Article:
Most investors should not burden themselves with fear and anxiety when thinking about their positions on a nightly basis, especially if investing isn't even what they would consider their full-time jobs. Strategies meant to create SWAN, or "sleep well at night" portfolios have become very popular amongst the more risk-averse. They comprise of a safer allocation overall, with stocks such as Ford and GM well represented. Nonetheless, I am not saying that all investors should move towards such an allocation, but safer positions add an element of consistency that is becoming increasingly relevant for all investors to pursue.

So why specifically these two American automaker companies, what makes them so special? They obviously aren't the target of hype and exorbitant expectations.

What makes them especially desirable for this type of position is their overall "boringness", and the practicality of their prospects. Even when making a conservative projection for their earnings potential, it is far out of the question to believe that they will push out egregious performances, much less cut their dividend payout.

To be completely honest, one shouldn't even look at the earnings projections for these two companies and hope to see staggering growth. Ford and GM are trading at extremely conservative levels.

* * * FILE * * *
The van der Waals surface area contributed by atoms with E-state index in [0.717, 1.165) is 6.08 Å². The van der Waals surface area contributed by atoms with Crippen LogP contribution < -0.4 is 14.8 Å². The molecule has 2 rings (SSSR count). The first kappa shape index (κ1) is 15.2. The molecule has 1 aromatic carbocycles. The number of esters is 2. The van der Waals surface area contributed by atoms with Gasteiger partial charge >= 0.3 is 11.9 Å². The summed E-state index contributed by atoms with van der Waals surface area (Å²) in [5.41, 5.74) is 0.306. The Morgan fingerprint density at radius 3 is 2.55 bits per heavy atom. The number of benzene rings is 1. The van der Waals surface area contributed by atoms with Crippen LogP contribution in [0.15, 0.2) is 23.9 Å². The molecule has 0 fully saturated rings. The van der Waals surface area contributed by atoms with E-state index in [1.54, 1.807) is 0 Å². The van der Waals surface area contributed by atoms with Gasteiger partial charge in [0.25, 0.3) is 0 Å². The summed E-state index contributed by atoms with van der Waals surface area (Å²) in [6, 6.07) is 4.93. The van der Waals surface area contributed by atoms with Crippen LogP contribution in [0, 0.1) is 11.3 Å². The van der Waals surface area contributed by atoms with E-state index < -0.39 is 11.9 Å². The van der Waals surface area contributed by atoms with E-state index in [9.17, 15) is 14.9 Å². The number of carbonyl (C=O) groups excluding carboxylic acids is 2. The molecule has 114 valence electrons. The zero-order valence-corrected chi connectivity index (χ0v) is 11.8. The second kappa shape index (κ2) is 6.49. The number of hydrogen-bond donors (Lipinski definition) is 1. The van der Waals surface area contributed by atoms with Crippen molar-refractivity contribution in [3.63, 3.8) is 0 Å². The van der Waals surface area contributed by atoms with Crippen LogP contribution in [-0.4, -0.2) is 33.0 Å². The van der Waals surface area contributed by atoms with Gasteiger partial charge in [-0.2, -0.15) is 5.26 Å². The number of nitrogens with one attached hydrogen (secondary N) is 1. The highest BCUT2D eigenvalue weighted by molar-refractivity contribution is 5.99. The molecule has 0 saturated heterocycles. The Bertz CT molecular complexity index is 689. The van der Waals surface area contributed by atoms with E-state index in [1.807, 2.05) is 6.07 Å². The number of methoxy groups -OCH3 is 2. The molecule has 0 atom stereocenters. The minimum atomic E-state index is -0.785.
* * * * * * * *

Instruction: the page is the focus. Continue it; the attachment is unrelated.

PE Ratio Forward PE Ratio
Ford 6.18x 6.60x
GM 4.71x 5.41x

Data provided by Finviz on 7/20/16

The markets are not expecting these companies to blow up in popularity, and neither do I.

But what is very tempting about their offerings as investments is their dividend percentage. At their current share prices, Ford pays out 4.37% annually, and GM pays out 4.83% annually. I am very confident that they will continue do so for quite a while; these are businesses with very established revenue streams and business models.

I also mentioned before in a previous article the bright near-term prospects that the automotive industry has due to the rising average age of automobiles throughout the world, as well as the increasing rate of vehicle aging, but I am in no way implying that Ford and GM are poised to have market-trending growth.

And they don't need to really achieve it; again, they are already valued very conservatively in the first place.

When combining that fact with how they have strong return on equity, with Ford having 31.8% and GM having 28.4%, indicating that they are very able to get a good ratio of profit from shareholder's investments, one should be confident in their ability to maintain a consistent dividend payout to shareholders and take advantage of the projected growth of the automotive market overall for quite a while.

With these positions in one's portfolio, he or she would be able to still find involvement with the ebbs and flows of the markets, as stocks do generally follow the path of the broader indices, while still maintaining a consistent return through dividend payouts in the mid to long term.

Disclosure: I/we have no positions in any stocks mentioned, and no plans to initiate any positions within the next 72 hours.

I wrote this article myself, and it expresses my own opinions. I am not receiving compensation for it (other than from Seeking Alpha). I have no business relationship with any company whose stock is mentioned in this article.